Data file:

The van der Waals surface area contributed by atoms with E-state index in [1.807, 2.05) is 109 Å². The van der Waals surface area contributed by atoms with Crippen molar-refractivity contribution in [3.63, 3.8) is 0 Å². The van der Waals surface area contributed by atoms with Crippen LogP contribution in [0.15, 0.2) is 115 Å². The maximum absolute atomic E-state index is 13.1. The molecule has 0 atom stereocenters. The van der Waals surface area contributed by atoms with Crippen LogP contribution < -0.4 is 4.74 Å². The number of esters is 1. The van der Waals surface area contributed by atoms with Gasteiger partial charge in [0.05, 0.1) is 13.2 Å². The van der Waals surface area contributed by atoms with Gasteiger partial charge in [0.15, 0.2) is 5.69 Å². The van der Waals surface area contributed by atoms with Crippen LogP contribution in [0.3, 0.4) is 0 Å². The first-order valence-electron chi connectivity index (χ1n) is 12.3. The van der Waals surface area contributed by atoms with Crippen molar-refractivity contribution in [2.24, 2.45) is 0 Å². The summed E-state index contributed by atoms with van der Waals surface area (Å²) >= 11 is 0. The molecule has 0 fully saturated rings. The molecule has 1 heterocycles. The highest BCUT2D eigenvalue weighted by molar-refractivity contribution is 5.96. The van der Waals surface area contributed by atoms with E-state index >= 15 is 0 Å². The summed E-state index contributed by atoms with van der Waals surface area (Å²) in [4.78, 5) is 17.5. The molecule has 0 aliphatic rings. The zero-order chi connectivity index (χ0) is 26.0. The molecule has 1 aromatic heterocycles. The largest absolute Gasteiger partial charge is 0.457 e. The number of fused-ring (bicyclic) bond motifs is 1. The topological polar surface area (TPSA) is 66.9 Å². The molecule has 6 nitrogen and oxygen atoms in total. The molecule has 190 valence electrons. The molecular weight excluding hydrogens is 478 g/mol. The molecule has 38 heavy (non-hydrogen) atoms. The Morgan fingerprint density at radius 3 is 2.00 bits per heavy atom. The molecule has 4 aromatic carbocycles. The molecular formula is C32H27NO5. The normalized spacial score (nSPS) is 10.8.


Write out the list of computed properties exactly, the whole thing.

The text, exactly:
The van der Waals surface area contributed by atoms with E-state index in [1.807, 2.05) is 109 Å². The van der Waals surface area contributed by atoms with Crippen molar-refractivity contribution in [3.63, 3.8) is 0 Å². The van der Waals surface area contributed by atoms with Crippen LogP contribution in [0.15, 0.2) is 115 Å². The maximum absolute atomic E-state index is 13.1. The molecule has 0 atom stereocenters. The van der Waals surface area contributed by atoms with Crippen LogP contribution < -0.4 is 4.74 Å². The number of esters is 1. The van der Waals surface area contributed by atoms with Gasteiger partial charge in [0.05, 0.1) is 13.2 Å². The van der Waals surface area contributed by atoms with Gasteiger partial charge in [0.15, 0.2) is 5.69 Å². The van der Waals surface area contributed by atoms with Crippen LogP contribution in [0.3, 0.4) is 0 Å². The first-order valence-electron chi connectivity index (χ1n) is 12.3. The van der Waals surface area contributed by atoms with Crippen molar-refractivity contribution in [2.24, 2.45) is 0 Å². The summed E-state index contributed by atoms with van der Waals surface area (Å²) >= 11 is 0. The molecule has 0 fully saturated rings. The molecule has 1 heterocycles. The highest BCUT2D eigenvalue weighted by molar-refractivity contribution is 5.96. The van der Waals surface area contributed by atoms with E-state index >= 15 is 0 Å². The summed E-state index contributed by atoms with van der Waals surface area (Å²) in [4.78, 5) is 17.5. The molecule has 0 aliphatic rings. The zero-order chi connectivity index (χ0) is 26.0. The molecule has 1 aromatic heterocycles. The largest absolute Gasteiger partial charge is 0.457 e. The number of fused-ring (bicyclic) bond motifs is 1. The topological polar surface area (TPSA) is 66.9 Å². The molecule has 6 nitrogen and oxygen atoms in total. The molecule has 190 valence electrons. The molecular weight excluding hydrogens is 478 g/mol. The molecule has 38 heavy (non-hydrogen) atoms. The Morgan fingerprint density at radius 3 is 2.00 bits per heavy atom. The molecule has 4 aromatic carbocycles. The molecular formula is C32H27NO5. The normalized spacial score (nSPS) is 10.8.